In a small and muddled garden. Dorset. England. Thoughts about gardening and thoughts while gardening. Housework, politics and book reviews too. Esther Montgomery.

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Thursday, January 16, 2014

THE USES AND ABUSES OF URINE

We in England have a reputation for talking excessively about the weather. In part this is because we are much afflicted by false hope. We take our holidays in August - the rainiest of the summer months. We hope for snow at Christmas - when it hardly ever snows in December. So we pass our time happily complaining.

On the other hand, we can go through a lot of weather in a day. We've grown up expecting a mixture of sunshine and showers so in the era when people bothered with umbrellas (it's out of fashion and too windy now) whether to take one or not would be a reasonable question to raise before going out.

We have a new topic now - that the weather doesn't change. It has decided to rain and the rain won't stop. There are odd breathers but they don't last long and the change from wet to dry and dry to wet can be dramatic and abrupt.

Last night I was woken by a huge crack of thunder. After that - silence. No rain; silence. I lay in bed listening for more, adrenaline surging because I'd come out of sleep too fast. Nothing. Then, in the distance, was a roar. The roar grew louder and louder. It came from the west and it was coming fast! I heard it come across the garden. I heard it hit the house. The house shook. Rain. It wasn't an intensifying drizzle. Nor was it a sudden heavy shower. This rain was Aggressive. Aggressive rain and it was coming - at us - pounding towards us like cavalry in battle line.

We went into the country on Saturday. It smelled horrid. Not everywhere but lots-of-where. Like old urine. Clearly it wasn't old urine. Only a giant could pee that profusely. But maybe it was? (A giant.)

Urine can be useful in a garden. It can work as accelerator in a compost heap. Male urine can be used to frighten away foxes and badgers. But on a lawn urine makes the grass die - you can see 'burn' marks on lawns where dogs have peed in patches. (Enjoying this post?)

Our weather giant is peeing too much in the fields. He's flooding them. (I'm assuming he's male. I don't think I'm being sexist in this - it's just that outdoor peeing is much easier for men than for women. A woman would have had to save it up in a watering can and I don't think watering cans water with this much force.)

Our giant is washing the goodness out of the ground and into the rivers. He's turning fields into lakes. It's pretty to see swans swimming where crops should be - but what about the worms? What about all the other organisms that contribute to the fertility of the soil?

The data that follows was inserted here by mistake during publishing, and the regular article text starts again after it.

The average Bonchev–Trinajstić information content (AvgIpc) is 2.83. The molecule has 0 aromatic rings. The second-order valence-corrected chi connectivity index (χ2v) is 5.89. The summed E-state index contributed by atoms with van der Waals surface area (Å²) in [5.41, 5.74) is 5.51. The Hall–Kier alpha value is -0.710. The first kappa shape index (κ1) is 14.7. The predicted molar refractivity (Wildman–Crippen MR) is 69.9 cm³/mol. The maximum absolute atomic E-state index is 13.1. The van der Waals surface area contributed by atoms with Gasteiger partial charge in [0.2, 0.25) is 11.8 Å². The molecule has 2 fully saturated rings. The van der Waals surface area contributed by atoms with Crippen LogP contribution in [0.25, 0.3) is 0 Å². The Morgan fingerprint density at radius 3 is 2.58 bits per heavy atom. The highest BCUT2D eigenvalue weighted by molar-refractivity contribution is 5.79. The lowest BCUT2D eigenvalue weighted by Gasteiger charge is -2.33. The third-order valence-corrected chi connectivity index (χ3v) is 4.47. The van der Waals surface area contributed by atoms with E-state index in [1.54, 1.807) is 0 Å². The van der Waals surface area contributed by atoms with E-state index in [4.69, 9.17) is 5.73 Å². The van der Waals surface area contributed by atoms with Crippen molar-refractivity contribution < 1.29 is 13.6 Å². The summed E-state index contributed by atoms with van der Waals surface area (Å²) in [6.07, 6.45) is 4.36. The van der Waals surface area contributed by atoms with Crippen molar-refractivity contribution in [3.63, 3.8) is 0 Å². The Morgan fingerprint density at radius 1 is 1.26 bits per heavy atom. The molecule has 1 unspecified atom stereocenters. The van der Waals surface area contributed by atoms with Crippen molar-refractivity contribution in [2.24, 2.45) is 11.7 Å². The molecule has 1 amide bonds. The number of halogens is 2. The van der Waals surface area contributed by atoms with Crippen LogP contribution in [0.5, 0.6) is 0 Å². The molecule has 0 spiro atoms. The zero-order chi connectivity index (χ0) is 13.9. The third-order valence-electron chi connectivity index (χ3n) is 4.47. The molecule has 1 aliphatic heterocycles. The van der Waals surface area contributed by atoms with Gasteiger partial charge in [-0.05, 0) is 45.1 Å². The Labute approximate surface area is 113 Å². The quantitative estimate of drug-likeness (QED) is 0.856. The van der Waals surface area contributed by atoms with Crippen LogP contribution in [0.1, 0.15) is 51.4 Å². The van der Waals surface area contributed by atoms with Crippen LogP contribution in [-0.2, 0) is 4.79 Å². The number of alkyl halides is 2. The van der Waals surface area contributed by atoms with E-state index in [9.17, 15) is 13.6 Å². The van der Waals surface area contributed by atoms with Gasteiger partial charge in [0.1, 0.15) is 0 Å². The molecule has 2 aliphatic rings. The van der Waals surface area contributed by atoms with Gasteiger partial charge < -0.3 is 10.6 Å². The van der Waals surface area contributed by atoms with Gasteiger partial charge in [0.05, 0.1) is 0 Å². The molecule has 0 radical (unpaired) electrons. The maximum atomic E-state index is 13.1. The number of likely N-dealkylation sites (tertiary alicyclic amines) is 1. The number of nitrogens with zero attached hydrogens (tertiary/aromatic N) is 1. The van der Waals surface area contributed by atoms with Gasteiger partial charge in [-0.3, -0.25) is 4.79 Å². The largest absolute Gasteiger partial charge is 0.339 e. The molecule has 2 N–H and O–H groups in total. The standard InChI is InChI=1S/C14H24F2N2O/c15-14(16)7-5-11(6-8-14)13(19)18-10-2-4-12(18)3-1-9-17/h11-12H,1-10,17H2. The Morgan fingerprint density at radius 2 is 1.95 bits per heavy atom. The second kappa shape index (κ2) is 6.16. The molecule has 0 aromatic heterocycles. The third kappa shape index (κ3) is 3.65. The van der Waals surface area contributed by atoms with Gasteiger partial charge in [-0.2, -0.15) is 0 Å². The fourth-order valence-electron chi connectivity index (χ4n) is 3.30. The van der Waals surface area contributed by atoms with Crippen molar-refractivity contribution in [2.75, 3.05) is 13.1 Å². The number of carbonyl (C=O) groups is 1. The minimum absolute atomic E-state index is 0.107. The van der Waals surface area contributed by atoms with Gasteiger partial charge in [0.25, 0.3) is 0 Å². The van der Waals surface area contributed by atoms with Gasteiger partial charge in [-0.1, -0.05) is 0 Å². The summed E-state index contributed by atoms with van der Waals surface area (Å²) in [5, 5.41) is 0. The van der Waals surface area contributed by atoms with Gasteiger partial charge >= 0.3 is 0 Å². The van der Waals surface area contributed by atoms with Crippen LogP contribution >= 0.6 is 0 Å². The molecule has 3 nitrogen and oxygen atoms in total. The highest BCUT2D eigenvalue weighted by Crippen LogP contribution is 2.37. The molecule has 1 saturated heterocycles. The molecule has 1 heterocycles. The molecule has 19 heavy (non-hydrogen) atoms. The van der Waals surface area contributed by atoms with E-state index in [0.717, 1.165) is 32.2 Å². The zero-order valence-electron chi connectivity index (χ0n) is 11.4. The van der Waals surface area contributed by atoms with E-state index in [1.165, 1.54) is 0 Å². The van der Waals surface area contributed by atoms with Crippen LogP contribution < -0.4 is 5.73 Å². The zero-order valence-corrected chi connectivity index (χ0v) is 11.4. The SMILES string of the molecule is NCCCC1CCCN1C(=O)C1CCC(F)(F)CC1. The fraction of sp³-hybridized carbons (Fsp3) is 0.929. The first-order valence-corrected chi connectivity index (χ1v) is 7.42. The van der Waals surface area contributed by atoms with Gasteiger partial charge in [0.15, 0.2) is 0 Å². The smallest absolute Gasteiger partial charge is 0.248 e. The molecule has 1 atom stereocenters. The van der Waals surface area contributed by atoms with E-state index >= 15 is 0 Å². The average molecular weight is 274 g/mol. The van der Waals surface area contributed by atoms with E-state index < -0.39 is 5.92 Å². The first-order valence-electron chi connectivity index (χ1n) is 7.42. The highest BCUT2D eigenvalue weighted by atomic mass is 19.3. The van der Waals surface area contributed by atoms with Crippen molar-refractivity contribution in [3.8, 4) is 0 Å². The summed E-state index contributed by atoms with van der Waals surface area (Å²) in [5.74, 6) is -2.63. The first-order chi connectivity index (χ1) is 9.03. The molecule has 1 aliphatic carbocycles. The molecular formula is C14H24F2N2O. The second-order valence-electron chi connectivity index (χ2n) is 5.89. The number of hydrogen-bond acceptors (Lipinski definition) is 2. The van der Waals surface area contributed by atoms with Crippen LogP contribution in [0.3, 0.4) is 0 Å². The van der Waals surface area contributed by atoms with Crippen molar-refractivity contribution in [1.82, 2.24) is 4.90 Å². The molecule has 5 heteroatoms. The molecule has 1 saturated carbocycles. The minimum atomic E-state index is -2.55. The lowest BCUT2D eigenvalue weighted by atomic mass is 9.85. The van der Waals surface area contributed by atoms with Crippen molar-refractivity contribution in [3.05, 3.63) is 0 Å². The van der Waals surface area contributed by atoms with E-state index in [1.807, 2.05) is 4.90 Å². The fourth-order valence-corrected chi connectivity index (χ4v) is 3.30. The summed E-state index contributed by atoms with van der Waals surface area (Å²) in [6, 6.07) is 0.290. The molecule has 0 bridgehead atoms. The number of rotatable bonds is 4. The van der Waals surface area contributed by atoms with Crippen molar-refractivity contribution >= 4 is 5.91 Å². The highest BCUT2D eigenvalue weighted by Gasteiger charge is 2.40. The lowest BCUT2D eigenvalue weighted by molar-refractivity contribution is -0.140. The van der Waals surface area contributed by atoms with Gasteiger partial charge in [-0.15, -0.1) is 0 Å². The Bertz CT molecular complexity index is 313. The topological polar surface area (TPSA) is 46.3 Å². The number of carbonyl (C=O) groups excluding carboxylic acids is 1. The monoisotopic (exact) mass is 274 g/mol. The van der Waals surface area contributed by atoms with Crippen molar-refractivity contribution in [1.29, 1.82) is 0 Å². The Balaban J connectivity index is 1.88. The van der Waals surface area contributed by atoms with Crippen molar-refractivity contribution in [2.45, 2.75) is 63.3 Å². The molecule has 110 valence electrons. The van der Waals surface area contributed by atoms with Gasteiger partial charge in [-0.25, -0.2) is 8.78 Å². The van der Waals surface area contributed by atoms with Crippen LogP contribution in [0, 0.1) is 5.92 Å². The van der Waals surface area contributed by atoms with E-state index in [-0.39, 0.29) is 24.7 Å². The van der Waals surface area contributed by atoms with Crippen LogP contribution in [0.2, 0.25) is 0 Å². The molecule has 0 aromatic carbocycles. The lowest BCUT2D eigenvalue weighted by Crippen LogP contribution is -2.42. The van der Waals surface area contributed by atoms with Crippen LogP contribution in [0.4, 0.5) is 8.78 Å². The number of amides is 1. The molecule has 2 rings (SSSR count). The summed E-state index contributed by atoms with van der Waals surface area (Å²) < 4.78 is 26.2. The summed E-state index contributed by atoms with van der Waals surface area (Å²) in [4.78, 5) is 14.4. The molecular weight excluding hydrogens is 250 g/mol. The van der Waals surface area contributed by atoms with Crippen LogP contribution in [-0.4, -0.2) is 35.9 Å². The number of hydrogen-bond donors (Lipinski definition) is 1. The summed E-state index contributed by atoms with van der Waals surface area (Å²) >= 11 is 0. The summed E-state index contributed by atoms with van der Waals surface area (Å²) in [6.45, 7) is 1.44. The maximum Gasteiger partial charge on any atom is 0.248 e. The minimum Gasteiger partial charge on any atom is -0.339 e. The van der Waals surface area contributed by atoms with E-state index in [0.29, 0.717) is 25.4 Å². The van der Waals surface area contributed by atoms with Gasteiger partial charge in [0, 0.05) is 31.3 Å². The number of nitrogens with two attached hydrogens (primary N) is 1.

I don't know. I admit it. I don't know. But when I smell that smell - the smell that is genuinely like a not very well-kept lavatory . . . the only way I can account for it is that things are dying; roots, worms and all.

I've been worrying my bulbs will be rotting in the wet. They aren't. Their green spikes are already quite tall. Even the hosta I thought was dead is sending up little twiddly bits of green. They may come to nothing but it shows there's life in it still. So it's not for my garden that I ask this, it's for the fields. If any giants are reading my blog (maybe because they've received posts by email ever since they signed up at the top of the page) I would like to ask them, respectfully, if they can go and pee elsewhere. (Like in a reservoir.)


18 comments:

  1. Very amusingly written, Esther! I was watching some stuff on the TV today about some more "proactive" flood defences, to try to deliberately flood upland areas in order to save lowland areas. I wonder if it will ever happen, and if so whether it will really work.

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    1. I shouldn't have read this .Every time it rains , I'm going to be haunted by visions of trying to pee in a watering can ..
      Mind you , living as we do in a town , at least we;ve not been plagued by urine smells . In fact , this much rain has washed down some of the less salubrious bits quite effectively ....... into the open country beyond, perhaps !

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  2. That is the first post I have ever read on a gardening blog or any other blog about urine. I live in the country but I can't smell any urine. Do you really think dead worms smell of urine? Some of your imagery is quite disturbing but I must say startlingly original. Anyway, you made me laugh and on a miserable January afternoon that is very welcome.

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  3. I know the smell, but associated it more with sewers than urine. Well, I see the connection. And even here the bulbs seem thriving on the bizarre weather. Sprouting like spring is tomorrow, not three months from now.

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  4. Hi Mark. I would guess building enough water catching structures on the tops of hills would be prohibitively expensive. (As I write this the rain has started lashing against our windows again. Extraordinary!